South Korea is holding off signing a memorandum of understanding (MoU) with Aero International (Regional) (AI(R)) on joining its planned regional-jet programme, until differences over final assembly can be settled.

The Korean Commercial-Aircraft Development Consortium (KCADC) had planned to sign an MoU with AI(R) on 14 March, following submission of its tender on workshare.

The Samsung-led team has since returned to South Korea and is not due to visit Toulouse again for several weeks.

Industry sources in Europe confirm that negotiations have been extended to allow time for a compromise to be found. Disagreement now centres on the KCADC's insistence on a "meaningful stake" in the programme, including a second AI(R) 70 assembly line in Korea.

AI(R) argues that twin assembly lines are not economically feasible and insists instead on the aircraft being built in Europe. One proposed compromise being discussed is making a possible second assembly line conditional on a demonstrable requirement for a larger number of aircraft, particularly from Asian carriers. One threshold figure being suggested is 50 or more airframes a year.

South Korea's demand for up to a 40% risk-and-revenue share of the AI(R) 70 is further complicated by Taiwan's competing bid for a similarly sized stake. Taiwan's Aerospace Industrial Development (AIDC), like the KCADC, wants to produce the aircraft's empennage and centre and aft fuselage sections (Flight International, 19-26 March, P8).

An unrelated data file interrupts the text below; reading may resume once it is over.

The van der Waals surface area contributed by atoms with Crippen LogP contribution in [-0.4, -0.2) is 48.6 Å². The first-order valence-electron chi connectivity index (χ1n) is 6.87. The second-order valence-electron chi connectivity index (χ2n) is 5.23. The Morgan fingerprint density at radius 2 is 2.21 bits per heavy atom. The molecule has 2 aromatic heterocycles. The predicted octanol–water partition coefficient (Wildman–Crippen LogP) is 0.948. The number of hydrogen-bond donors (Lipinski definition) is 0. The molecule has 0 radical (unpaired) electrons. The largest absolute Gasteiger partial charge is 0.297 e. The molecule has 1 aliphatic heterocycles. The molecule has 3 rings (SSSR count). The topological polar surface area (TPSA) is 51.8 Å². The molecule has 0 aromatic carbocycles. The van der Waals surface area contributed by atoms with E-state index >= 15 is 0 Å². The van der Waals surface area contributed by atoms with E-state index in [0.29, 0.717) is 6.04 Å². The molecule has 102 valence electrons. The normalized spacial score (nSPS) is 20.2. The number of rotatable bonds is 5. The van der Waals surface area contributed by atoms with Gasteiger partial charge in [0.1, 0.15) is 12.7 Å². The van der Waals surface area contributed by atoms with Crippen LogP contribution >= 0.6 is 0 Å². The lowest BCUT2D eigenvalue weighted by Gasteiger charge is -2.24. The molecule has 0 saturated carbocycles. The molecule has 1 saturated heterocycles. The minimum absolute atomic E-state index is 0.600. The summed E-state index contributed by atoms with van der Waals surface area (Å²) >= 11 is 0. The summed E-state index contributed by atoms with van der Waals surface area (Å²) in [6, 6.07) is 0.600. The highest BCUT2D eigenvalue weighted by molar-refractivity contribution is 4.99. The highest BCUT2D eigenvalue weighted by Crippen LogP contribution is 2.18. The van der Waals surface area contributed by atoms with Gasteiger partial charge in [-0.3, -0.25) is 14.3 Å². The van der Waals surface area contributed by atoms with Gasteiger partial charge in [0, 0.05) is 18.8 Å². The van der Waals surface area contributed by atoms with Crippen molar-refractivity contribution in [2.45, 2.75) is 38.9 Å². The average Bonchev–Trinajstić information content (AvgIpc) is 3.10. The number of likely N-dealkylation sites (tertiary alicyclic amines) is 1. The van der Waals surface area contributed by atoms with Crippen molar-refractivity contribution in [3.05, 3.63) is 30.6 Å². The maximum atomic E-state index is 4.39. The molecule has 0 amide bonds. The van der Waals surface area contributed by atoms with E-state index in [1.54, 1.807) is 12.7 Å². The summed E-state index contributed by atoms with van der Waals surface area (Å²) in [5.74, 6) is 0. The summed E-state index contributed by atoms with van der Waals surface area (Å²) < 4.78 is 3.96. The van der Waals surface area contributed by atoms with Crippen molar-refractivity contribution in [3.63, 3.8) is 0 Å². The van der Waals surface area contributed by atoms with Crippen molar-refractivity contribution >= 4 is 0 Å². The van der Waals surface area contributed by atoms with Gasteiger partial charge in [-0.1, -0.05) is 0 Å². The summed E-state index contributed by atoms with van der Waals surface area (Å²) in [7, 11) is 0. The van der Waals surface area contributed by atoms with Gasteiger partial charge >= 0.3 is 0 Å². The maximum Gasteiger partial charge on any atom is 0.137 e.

Rather than simply choosing between the two offers, AI(R) is working to accommodate both AIDC and the KCADC, and is understood to be signalling its flexibility on increasing foreign participation to 50%, or more. At the same time, Saab Aircraft is also now believed to be indicating its interest in taking a stake.

AI(R) has said that work will be awarded on the basis of cost, but as each of its three partners has already invested heavily in improving production efficiency, outside companies are facing tough targets for their bids to succeed.

It is being suggested that Italy's Alenia may be willing to concede to an Asian company its traditional hold over fuselage manufacturing, in return for assembly of the aircraft in Naples.

At the same time, Aerospatiale would be responsible for the flightdeck, while British Aerospace's Jetstream factory at Prestwick would get wing work.

AI(R) is hoping to be able to conclude detailed workshare negotiations in time to launch the regional jet at the Paris air show in June.

Source: Flight International